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Once they were done rolling and cutting, we popped them into the oven to bake/dry for an hour. This was just enough time for the kids to sit down with some popcorn and watch the original animated How The Grinch Stole Christmas while I cleaned up the counter and went on the hunt for paint in my massive craft stash. And a hunt it was – why do I not have green tempera paint? Clearly that was an oversight when I was stocking the kids’ craft supplies. Thankfully it was remedied by finding paint set that had the necessary colours. And when the Grinch had returned the stolen Christmas goodies to Whoville and the ornaments had cooled, it was time to paint!

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And paint they did. Eliza didn’t need much guidance, but let me tell you, it was an interesting experience to help Jamie paint! At three years old, he didn’t really grasp the concept of washing his brush between colours, so his ornaments are more tie-died than clean. But that’s part of the charm, right? I think they look wonderful regardless, and he was so happy to paint them, and so proud to see them displayed. This is a craft that I think we will repeat, and not just during the holiday season – I have some dinosaur cookie cutters in my box of baking goodies that have yet to be opened. Perhaps we’ll make some Just Because ornaments in a month or so!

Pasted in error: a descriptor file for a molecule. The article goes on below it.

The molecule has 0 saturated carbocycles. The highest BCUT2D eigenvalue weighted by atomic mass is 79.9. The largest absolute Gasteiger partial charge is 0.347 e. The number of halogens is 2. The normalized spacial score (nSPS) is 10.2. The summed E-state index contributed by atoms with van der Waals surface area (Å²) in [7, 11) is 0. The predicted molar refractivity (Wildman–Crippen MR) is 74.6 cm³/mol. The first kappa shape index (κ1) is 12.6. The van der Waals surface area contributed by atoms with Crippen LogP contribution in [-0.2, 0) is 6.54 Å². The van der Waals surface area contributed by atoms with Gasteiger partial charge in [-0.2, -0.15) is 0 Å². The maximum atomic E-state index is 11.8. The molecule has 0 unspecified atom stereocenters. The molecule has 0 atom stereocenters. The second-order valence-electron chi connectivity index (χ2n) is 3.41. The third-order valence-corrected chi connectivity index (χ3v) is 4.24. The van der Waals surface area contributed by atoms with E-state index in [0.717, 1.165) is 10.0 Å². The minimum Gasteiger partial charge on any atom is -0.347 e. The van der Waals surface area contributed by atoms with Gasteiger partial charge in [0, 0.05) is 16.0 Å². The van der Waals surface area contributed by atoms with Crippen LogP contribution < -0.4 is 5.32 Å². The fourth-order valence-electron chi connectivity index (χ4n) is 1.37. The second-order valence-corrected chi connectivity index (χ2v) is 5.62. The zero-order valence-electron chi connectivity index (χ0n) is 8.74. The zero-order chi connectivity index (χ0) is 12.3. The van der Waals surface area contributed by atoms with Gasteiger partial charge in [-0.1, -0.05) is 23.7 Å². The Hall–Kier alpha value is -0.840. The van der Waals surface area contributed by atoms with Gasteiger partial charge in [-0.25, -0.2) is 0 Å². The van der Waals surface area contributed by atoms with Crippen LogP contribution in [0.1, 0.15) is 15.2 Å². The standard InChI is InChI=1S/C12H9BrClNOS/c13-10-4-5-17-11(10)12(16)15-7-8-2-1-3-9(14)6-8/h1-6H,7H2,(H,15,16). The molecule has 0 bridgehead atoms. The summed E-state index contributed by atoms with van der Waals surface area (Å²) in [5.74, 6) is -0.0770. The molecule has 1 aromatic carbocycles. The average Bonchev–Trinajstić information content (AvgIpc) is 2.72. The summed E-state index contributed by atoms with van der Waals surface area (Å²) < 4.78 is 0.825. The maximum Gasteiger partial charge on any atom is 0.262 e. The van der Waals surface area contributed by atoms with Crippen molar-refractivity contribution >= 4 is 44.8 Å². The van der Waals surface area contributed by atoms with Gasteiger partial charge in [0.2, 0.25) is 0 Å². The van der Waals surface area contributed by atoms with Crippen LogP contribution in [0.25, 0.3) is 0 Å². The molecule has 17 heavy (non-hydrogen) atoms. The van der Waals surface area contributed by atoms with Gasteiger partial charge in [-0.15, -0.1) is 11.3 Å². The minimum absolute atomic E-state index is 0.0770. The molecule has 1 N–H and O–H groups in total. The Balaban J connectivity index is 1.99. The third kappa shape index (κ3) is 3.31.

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I was recently invited to a media event hosted Ganong Bros., in celebration of 140 years of family-run business in St. Stephen, New Brunswick. When I told my friend Monica where I was headed after work that day, she gushed about her love of this true Canadian brand, and how Ganong was a core part of her family’s holiday traditions, and had been since she was a child. For Monica, a New Brunswick native, Christmas just wouldn’t be Christmas without a box of Ganong chocolates open for nibbling while decorating the Christmas tree – the double-dipped cherries were her father’s favourite, and she always has a box of the milk chocolate assortment for her daughters when they come home from university. But the key to her family’s Christmas celebration is a bowlful of Chicken Bones, the very first treat of Christmas morning while they open their gifts. Until recently, Ganong products were difficult to find out here in Alberta, and Monica had to resort to getting her family in the Maritimes to send her care packages, or to order online. One year, she wasn’t able to get them at all and instead bought a different brand of the same type of candy, and her daughters declared that Christmas just wasn’t Christmas without Ganong Chicken Bones!